What Is Play Therapy?
The Association for Play Therapy defines play therapy as "the systematic use of a theoretical model to establish an interpersonal process wherein trained play therapists use the therapeutic powers of play to help clients prevent or resolve psychosocial difficulties and achieve optimal growth and development."
Developed in the mid-1900's, today play therapy refers to a large number of treatment methods, all applying the therapeutic benefits of play. Play therapy differs from regular play in that the therapist is uniquely trained to help children address and resolve their own problems. Play therapy builds on the natural way that children learn about themselves and their relationships in the world around them (Axline, 1947; Carmichael, 2006; Landreth, 2002). Through play therapy, children learn to communicate with others, express feelings, modify behavior, develop problem-solving skills, and learn a variety of ways of relating to others. Play provides a safe psychological distance from their problems and allows expression of thoughts and feelings appropriate to their development.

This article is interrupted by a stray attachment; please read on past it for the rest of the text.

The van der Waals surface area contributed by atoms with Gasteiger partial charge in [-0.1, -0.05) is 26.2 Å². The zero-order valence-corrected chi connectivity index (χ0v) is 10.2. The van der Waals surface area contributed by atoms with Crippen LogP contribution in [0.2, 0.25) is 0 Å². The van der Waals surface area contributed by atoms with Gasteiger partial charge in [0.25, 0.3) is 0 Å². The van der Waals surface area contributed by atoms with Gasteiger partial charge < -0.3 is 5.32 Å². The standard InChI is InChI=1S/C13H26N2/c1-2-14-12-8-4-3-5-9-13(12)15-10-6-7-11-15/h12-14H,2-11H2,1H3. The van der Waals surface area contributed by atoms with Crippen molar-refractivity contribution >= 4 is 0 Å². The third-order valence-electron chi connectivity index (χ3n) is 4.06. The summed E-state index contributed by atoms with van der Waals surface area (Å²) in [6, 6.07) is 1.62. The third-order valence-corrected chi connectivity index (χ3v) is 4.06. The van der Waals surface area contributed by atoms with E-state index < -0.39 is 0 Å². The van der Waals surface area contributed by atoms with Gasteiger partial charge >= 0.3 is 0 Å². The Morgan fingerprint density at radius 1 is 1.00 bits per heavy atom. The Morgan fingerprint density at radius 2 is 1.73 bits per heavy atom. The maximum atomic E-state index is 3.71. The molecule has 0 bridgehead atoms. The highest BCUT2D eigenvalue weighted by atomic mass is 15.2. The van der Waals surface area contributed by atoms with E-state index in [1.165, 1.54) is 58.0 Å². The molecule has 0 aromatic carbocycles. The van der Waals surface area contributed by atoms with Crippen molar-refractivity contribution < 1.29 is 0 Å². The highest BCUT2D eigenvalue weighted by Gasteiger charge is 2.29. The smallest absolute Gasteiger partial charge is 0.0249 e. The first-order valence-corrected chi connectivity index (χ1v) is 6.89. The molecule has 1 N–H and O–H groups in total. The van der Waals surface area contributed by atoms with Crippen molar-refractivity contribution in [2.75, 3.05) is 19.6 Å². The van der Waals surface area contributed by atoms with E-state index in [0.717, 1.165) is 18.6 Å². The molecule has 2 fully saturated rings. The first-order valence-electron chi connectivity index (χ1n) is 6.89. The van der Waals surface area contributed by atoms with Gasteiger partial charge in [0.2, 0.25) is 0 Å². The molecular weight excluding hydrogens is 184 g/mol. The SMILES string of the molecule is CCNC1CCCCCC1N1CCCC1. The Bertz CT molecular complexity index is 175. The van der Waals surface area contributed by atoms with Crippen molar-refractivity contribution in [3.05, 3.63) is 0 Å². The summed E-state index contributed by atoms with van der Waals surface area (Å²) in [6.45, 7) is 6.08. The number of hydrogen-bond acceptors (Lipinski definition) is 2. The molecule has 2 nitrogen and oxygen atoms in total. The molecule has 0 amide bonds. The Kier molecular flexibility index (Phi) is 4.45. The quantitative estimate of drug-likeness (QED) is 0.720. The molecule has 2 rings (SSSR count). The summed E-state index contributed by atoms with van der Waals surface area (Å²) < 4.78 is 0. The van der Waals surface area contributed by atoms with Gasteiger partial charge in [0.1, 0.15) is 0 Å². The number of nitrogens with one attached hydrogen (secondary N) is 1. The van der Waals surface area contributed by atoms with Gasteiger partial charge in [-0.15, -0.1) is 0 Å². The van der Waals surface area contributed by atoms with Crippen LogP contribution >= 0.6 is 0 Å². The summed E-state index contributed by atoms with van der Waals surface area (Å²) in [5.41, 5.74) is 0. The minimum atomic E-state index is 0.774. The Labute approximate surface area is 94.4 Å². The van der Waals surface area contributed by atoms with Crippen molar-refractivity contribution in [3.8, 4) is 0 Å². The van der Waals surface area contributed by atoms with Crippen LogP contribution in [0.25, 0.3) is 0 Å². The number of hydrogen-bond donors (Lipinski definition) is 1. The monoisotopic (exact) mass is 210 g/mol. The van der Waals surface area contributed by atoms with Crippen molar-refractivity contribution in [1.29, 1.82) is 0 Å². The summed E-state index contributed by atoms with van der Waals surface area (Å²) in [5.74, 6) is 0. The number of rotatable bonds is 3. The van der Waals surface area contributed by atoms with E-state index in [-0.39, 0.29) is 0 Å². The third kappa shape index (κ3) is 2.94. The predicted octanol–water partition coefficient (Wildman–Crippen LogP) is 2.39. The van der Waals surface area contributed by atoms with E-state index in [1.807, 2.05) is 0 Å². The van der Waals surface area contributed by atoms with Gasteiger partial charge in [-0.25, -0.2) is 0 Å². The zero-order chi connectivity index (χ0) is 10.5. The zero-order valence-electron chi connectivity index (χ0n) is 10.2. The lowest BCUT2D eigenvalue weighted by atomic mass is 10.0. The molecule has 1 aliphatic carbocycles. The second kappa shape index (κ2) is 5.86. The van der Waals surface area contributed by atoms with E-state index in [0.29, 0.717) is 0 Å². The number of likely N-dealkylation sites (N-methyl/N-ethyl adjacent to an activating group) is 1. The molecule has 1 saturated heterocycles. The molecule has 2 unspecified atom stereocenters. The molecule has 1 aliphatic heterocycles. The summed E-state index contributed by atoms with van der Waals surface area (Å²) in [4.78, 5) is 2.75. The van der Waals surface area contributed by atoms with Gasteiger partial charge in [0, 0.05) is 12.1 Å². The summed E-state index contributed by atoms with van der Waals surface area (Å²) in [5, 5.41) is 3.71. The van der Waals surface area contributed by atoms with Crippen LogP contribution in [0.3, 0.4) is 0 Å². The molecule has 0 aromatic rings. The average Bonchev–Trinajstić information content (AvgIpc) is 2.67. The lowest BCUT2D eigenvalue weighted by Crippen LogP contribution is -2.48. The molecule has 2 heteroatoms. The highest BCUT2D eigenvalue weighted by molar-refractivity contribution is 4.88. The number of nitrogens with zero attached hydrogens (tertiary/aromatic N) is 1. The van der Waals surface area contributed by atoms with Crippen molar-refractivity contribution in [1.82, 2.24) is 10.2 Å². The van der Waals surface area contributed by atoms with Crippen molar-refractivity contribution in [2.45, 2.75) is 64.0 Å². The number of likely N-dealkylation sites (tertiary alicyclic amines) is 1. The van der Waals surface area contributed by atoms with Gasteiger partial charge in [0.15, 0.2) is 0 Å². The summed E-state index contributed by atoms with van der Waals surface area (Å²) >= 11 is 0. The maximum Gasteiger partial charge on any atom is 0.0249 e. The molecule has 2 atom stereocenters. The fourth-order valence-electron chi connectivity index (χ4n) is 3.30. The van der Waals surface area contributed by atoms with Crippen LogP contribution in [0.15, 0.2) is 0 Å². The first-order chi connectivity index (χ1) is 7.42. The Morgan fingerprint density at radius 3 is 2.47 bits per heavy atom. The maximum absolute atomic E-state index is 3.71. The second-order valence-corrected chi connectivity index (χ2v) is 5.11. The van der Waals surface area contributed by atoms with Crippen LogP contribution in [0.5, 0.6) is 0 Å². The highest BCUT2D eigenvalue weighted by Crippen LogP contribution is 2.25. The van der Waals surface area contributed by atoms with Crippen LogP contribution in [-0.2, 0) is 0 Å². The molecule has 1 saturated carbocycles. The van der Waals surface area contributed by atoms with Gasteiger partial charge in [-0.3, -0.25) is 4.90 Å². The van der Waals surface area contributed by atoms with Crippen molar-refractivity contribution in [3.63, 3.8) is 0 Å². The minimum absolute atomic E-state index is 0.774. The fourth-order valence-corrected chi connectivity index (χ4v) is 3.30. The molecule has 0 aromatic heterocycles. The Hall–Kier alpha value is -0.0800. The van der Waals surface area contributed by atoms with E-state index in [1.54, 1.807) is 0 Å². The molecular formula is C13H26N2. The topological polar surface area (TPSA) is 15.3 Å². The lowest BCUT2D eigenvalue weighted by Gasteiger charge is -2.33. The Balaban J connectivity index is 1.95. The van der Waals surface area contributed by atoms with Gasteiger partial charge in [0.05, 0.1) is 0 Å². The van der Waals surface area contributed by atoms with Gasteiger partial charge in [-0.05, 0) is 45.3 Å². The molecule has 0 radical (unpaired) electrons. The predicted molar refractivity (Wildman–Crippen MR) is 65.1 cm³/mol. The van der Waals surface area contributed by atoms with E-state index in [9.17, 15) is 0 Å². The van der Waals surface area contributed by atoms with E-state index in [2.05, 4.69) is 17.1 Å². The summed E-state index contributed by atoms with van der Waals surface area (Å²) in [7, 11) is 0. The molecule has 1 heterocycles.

For more information, please visit the website of the Association for Play Therapy: https://a4pt.site-ym.com/?PTMakesADifference